6. Last week, there was a shift in the pool toward more college swimmers making this team, but with the unique demands, travel and events of open water, does that make it more conducive to pros perhaps?
Ashley: I think it can in some cases. There’s a lot of travel in there, which can be difficult for high school and college athletes. And I’ve seen a lot of data supporting that endurance athletes don’t peak until they are 30 – marathon runners are known for that. You have seen some swimmers like that as well, competing to and beyond 30, yet still going faster. I’ve found this year in particular that I have not hit my peak yet – including in the pool – and can still go faster.
7. Missing the team barely in 2016, compared to how it felt in 2012, why was the reaction so different this time?
Ashley: That’s been huge for me. When I missed in 2012 that was really tough. Looking back on it now, I still don’t know if I ever got over it. I had a rough 2013, and part of that was from not processing it and going through what had happened with missing the 2012 team.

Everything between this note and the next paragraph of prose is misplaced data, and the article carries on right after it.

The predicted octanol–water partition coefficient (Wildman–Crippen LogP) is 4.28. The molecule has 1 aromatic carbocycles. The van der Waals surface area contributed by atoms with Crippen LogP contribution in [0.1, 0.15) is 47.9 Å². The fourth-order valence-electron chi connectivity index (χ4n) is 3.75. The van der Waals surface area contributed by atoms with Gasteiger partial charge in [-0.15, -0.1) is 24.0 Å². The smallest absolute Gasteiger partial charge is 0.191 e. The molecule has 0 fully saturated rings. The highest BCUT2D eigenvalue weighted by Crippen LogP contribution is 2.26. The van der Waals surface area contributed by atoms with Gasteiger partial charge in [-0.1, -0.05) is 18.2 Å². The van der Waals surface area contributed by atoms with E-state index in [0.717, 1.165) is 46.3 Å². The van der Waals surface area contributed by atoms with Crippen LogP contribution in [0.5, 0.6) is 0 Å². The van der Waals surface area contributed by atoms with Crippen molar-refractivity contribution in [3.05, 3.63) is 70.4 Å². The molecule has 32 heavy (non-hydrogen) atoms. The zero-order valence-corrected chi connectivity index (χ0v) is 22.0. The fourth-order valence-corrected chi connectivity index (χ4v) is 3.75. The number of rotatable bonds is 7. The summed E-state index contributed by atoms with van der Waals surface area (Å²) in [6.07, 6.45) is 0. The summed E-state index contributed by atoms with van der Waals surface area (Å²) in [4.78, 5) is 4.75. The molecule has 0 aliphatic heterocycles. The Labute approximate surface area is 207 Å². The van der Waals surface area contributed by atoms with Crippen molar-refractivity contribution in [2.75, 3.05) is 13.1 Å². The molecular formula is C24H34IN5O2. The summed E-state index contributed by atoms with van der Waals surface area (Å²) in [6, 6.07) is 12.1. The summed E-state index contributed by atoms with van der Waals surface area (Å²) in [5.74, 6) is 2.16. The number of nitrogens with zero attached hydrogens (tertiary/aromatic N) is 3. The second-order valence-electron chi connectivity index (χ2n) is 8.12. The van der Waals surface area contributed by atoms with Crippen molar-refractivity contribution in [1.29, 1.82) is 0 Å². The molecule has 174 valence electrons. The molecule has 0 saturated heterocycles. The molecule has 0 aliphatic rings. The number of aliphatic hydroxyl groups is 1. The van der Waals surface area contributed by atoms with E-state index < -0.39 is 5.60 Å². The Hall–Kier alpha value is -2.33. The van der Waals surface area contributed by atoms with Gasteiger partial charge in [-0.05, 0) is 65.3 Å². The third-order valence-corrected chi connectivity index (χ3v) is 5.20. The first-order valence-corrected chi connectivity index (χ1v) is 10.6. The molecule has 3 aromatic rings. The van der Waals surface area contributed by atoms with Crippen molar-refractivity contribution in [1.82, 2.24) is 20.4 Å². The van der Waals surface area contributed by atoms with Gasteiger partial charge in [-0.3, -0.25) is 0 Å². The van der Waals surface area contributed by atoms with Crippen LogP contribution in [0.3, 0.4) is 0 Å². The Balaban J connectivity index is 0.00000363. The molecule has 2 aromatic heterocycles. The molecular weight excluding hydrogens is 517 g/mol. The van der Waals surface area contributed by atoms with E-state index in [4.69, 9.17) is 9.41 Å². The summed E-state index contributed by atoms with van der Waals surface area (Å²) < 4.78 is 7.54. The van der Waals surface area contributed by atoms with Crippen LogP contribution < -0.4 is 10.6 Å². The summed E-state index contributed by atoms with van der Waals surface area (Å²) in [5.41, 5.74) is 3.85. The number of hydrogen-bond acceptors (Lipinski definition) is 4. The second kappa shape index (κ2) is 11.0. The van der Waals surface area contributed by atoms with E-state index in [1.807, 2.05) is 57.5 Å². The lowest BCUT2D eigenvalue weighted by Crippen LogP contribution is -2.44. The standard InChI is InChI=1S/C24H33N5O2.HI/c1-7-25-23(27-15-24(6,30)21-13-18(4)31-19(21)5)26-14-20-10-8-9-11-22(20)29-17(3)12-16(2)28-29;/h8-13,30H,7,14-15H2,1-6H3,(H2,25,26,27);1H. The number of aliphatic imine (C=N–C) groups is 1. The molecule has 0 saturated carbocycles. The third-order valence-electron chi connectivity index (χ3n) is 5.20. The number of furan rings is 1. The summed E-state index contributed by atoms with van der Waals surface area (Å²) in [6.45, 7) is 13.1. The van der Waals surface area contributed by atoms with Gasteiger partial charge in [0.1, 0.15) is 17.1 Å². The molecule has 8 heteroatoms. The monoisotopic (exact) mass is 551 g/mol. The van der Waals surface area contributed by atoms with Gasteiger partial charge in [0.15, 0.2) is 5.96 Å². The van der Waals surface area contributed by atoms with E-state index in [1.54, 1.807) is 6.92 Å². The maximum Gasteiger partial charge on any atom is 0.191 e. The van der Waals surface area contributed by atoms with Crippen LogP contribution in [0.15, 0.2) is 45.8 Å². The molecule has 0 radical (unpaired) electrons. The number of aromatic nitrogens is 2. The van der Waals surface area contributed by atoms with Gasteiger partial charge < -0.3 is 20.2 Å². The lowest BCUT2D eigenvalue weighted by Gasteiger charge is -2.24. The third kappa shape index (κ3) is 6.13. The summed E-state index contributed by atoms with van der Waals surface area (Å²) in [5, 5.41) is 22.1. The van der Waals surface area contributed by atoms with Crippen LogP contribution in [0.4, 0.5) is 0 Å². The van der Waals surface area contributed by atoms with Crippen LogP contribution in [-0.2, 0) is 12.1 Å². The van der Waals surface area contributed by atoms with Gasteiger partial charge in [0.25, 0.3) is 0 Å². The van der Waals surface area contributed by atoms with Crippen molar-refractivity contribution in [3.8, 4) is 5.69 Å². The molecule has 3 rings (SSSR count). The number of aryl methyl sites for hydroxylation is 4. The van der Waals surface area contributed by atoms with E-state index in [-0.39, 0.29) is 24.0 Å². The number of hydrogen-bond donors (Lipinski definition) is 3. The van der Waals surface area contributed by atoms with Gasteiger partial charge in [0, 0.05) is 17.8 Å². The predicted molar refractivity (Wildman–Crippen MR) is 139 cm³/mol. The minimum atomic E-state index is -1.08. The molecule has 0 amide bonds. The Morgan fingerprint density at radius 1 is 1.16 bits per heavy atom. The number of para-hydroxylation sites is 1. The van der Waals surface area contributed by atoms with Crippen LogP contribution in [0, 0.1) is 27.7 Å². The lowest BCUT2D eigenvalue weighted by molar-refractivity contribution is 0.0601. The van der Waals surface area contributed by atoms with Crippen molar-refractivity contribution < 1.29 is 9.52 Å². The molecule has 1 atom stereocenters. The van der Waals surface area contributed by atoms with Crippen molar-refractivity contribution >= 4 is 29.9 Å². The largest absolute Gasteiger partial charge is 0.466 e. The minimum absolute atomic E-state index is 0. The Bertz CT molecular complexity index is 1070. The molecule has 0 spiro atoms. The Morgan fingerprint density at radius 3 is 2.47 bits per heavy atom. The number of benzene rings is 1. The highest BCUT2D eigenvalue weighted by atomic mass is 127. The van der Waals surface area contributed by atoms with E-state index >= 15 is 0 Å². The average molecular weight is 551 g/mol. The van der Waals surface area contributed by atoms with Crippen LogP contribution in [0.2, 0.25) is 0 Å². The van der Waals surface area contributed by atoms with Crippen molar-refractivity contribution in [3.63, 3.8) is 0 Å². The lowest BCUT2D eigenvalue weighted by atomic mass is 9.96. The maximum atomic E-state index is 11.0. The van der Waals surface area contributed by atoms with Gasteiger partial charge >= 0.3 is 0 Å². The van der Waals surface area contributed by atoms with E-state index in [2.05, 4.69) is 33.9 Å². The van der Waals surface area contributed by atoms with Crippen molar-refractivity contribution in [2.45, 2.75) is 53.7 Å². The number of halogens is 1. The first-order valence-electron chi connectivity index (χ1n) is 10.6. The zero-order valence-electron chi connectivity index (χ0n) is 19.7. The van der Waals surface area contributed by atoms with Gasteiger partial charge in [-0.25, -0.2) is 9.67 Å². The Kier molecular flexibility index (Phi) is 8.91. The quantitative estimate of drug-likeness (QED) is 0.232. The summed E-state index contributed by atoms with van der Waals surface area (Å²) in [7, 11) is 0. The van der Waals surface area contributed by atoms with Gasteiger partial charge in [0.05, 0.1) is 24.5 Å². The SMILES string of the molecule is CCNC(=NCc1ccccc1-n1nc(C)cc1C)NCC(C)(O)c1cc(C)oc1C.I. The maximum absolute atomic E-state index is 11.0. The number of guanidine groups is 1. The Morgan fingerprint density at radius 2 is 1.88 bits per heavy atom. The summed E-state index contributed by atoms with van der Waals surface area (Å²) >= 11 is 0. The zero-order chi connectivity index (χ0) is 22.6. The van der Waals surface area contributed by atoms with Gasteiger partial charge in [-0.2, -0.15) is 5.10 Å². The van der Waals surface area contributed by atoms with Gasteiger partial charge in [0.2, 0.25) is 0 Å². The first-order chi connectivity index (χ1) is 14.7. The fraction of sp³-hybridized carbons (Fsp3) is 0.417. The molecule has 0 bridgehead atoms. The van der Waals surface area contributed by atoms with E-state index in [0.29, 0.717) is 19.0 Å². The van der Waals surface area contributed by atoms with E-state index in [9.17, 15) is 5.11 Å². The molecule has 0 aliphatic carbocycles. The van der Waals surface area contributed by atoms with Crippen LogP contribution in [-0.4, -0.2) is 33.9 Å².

8. Night and day though with 2016, isn’t it?
Ashley: This past (open water) Nationals, doing so well, that was huge for me, in part because I missed the Olympic team again but I was able to move on a little quicker. I’m not ever going to say it’s easy to miss making a team because it is not. I do this because I love it. And it’s a lot more enjoyable if you look at bright side of things. I can focus on the fact that I missed two Olympic teams by narrow margins, or I can look at it as I’ve competed around the world and been to six of the seven continents and have friends in so many different countries. I had six or seven of my coaches as guests at my wedding, which is so cool. All the relationships I have formed will outlast anything else.